Evanson Column: Living and thriving, with help from the game of softball
How are you doing today?
Tough day at work? Maybe tired from the weekend? Homework got you down? Well, before you get too far down the road of self-pity and towards the land of "woe is me," let me tell you a story about a man named Michael Lambert.
Mike is 44 years old and lives near Harleman Park in Cornelius. He breathes like you and me, eats and drinks like you and me, and sleeps like you and me, despite suffering from a disorder commonly known as cerebral palsy.
But it's not Mike's disability that makes him special — it's his love for the games of baseball and softball, along with the local connection that love has allowed him to make, that sets him apart.
When I say Mike loves baseball and softball, I mean he really loves baseball and softball. Ask him and he'll tell you.
"Oh, yeah!" he'll say, with the type of wide-eyed look usually reserved for kids on Christmas morning, at an ice cream parlor or as the final buzzer sounds on the last day of school.
He likes other sports too — sports like basketball, football and especially wrestling (don't mention soccer though, he's not a fan) — but it's baseball and softball that really move him. He'll happily watch it on television, but it's what goes on across the street from his assisted living facility on South Heather Street in Cornelius that's had his attention since his arrival at the facility late last spring.
Mike requires a fair amount of care and does most everything from his wheelchair. So when his mother passed away this past June and his father's health deteriorated, the former Tigard resident was placed in the facility just yards from the baseball and softball fields at Harleman Park. This summer, Mike would often make his way across the street and watch games. Alicia Wright, secretary of Forest Grove Little League Softball (FGLLS) and mother, noticed Mike, and after a period of time, she and other parents and volunteers befriended him. Not long after, the Little League girls did as well.
They took to Mike, not out of pity or empathy as a result of his plight, but because of his infectious attitude towards the game and those who play it.
"Everyone just fell in love with him," Wright said. "And since he's at every game, the kids got to get to know him, parents got to get to know him, and now he's part of the Little League family."
When Mike can't get to the game, he watches from his home. When I talked to Mike, he was sitting in the living room at the facility on Heather Street, watching the girls practice from his chair. At the time, his chair was broken, so he wasn't capable of getting to the field. He was sad about that, but he was still happy to — at least from a distance — watch his new "family" play the game he so desperately loves. And that's inspiring.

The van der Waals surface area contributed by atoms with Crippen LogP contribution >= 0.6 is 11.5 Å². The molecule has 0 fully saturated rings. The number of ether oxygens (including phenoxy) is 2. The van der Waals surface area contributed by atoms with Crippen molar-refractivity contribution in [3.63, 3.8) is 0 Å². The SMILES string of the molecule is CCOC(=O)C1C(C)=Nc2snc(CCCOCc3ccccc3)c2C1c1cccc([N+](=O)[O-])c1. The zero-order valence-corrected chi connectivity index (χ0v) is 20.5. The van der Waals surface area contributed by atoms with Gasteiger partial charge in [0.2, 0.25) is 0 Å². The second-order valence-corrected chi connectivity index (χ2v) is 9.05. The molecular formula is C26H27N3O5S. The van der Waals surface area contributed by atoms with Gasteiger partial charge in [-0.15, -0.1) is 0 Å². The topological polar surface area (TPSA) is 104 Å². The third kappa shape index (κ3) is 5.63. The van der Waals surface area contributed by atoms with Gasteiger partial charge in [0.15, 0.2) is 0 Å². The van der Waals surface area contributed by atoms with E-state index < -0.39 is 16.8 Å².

You see, Mike doesn't want pity. At least, he didn't seem to want it from me. And when you talk to the 8- to 10-year-old girls he cheers on from the sidelines, they don't seem to think he needs it, either. They don't see Mike as a man with a disability, but as someone who offers them friendship and support — something they're happy to give him in return.
"If there's a simple mistake and we start getting down about it, he's always there to pick us up and say it's all OK and we're doing great," Oregon Reign team member Brylee Davis said. "I don't see him as disabled. I see him as a regular person. I like being around positive people, and Mike is very positive, so I try to be the same way for him."
How's that for a lesson?
Mike's passion doesn't end with watching, either. He loves to umpire as well. While he's not able to technically officiate games, he likes to do so from the sidelines, and when the tee-ballers play, the coaches allow Mike to sit behind home plate and make the calls from his chair. It may not be official, but it couldn't be more real to him.
He also likes to play, and Wright and the rest of the administrators at FGLLS are trying to make that happen, working with the president of the Challenge League (Little League's adaptive baseball program for individuals with physical and intellectual challenges) in an effort to allow Mike an opportunity to participate.
"It didn't happen this year, because we were so busy going from five teams to 12, but we plan to get it going again next year," Wright said. "We host it and our girls team up with the players. We did it and fell in love with everyone. He'd be perfect for it."
Mike is excited about the prospect of swinging the bat, and he has even gotten a few pointers from Brylee Davis.
"She gave me a bat for my birthday," he said. "She's become a good friend of mine, and when I play next year, she's going to help me."
When Wright initially contacted me about Mike, it was in an effort to raise money for repairs to his wheelchair. But since then, his chair was fixed with help from his Medicare provider, and the group — led by Wright — is now working to raise money for Bethesda, a company with a goal of enhancing the lives of people with intellectual and developmental disabilities.
A noble cause, with a noble guy in mind.
So maybe you had a rough day. Maybe work is getting to you, or finances are tight. But while life has a way of getting us all down, people and stories like Mike's, along with all the kids and adults that are working on his behalf, have a way of picking us up.
Things can always be worse, but they don't get much better than that.
If you'd like to donate to Forest Grove Little League Girls Softball's effort to raise money for Bethesda, check their Facebook page for details to their GoFundMe account.
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